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About Weekly industrial record. (Jacksonville, Fla.) 1900-1909
Jacksonville, Fla. (1900-1909)
- Weekly industrial record. : (Jacksonville, Fla.) 1900-1909
- Alternative Titles:
- Industrial record
- Place of publication:
- Jacksonville, Fla.
- Geographic coverage:
- Industrial Record Co.
- Dates of publication:
- -v. 19, no. 42 (Oct. 25, 1909).
- Began in 1900.
- Lumber trade--Southern States--Newspapers.
- Lumber trade.--fast--(OCoLC)fst01003543
- Naval stores--Southern States--Newspapers.
- Naval stores.--fast--(OCoLC)fst01035035
- Southern States.--fast--(OCoLC)fst01244550
- "Dedicated to the naval stores and lumber interests."
- "The exponent of southern progress."
- Description based on: Vol. 6, no. 1 (Jan. 3, 1903).
- Official organ of the Turpentine Operators' Association.
- The newspaper was the official organ of the Turpentine Operators' Association, carrying the mottoes "Dedicated to the naval stores and lumber interests" and "The exponent of southern progress". The newspaper carried a wide range of stories, mostly dedicated to the economic health and well being of northeast Florida. At the turn of the Century, Jacksonville was becoming established as Florida's economic hub. The Weekly Industrial Record published during the decline of the shipping industry and the rise of the railroad. Jacksonville's seaport, opened in 1903, was then, as it is now, an important gateway to Florida and the southeastern United States of America. The Port of Jacksonville challenged the Port of Savannah (GA), then unrivaled in the American south for trade in shipping. The St. Johns River watershed that drained through Jacksonville and its Port was fed by the vast areas of northeast and central Florida. Turpentine industry products that flowed through the Port also supported a wide range of other products. Railways entering Florida from the eastern seaboard passed through Jacksonville and formed a vector of agricultural and human traffic. The railroads transported tourists into Florida and carried woodland products and vegetables out.
- The United States Postal Commission of 1907 listed the Weekly Industrial Record as a newspaper; and, it reached a fairly broad and wide-spread audience throughout Florida and the southeastern United States. The turn-of-the-century battle over the peonage system, sometimes referred to as the second coming of slavery, is played out in opposing camps in the pages of the Weekly Industrial Record on one side and Jacksonville's Florida Times-Union [LCCN sn83045831] on the other. [Clyatt v. United States, 197 U.S. 207 (1905) - Argued December 13-14, 1904 - Decided March 13, 1905]. -- E. Kesse, University of Florida Digital Library Center.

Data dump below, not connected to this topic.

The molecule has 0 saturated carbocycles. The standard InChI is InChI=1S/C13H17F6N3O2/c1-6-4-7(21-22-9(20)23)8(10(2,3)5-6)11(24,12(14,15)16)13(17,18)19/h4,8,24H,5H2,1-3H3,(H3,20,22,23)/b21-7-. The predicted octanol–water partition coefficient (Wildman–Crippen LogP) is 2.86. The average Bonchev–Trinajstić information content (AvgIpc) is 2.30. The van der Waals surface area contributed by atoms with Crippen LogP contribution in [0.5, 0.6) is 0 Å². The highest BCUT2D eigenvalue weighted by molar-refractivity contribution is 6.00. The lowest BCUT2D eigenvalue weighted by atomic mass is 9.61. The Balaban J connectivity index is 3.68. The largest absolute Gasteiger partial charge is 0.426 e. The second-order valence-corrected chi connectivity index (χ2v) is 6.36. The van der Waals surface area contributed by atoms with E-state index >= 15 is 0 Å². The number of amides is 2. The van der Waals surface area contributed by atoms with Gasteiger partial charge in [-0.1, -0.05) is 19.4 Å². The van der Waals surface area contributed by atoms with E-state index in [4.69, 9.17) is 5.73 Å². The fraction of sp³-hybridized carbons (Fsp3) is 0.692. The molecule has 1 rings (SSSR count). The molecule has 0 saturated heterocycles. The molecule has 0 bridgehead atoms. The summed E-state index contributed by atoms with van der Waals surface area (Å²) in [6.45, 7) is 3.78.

- The Weekly Industrial Record [LCCN: sn00229571] began publishing sometime around the turn of the Twentieth Century in Jacksonville, Florida. Following the Great Fire of Jacksonville (FL) in 1901, the newspaper was published in both Jacksonville and DeLand (FL). The Weekly Industrial Record was continued by Florida's Financial and Industrial Record [LCCN: 2006229550] in October 1909.
- sn 00229571
- View complete holdings information
Weekly Industrial Record and Florida’s Financial and Industrial Record
The Weekly Industrial Record first appeared around 1900 in Jacksonville. Following the Great Fire in 1901, the newspaper was published in both Jacksonville and DeLand.
The Weekly Industrial Record was the official organ of the Turpentine Operators’ Association, carrying the mottoes: “Dedicated to the naval stores and lumber interests” and “The exponent of southern progress.” The newspaper offered stories on a wide range of topics, mostly related to the economic health and well-being of northeast Florida. At the turn of the century, Jacksonville was establishing itself as Florida’s economic hub. Its seaport, opened in 1903, became an important gateway to the rest of Florida and the Southeast. The watershed of the St. Johns River that drained through Jacksonville incorporated vast areas of northeast and central Florida. Turpentine and forest products from this region flowed through Jacksonville, supporting a wide range of ancillary industries. Furthermore, railways connected Jacksonville with the rest of the eastern seaboard and formed a vector for agricultural and human traffic.
TheThe Weekly Industrial Record reached a fairly broad audience throughout Florida and the southeastern United States. The battle over the peonage system of labor in the state’s turpentine camps was played out in the pages of the Weekly Industrial Record on one side and Jacksonville’s Florida Times-Union on the other.
In October 1909, Florida’s Financial and Industrial Record continued the Weekly Industrial Record. In November 1910, it began publishing semimonthly. It remained the official organ of the Turpentine Operators’ Association and the Interstate Can Growers’ Association. The newspaper’s motto was: “An unvarnished tale of Florida as it is”. Both the limited nature of the news it carried and increasing competition from other Jacksonville newspapers caused a decline in readership. The Weekly Industrial Record ceased publication in about 1912.
Provided by: University of Florida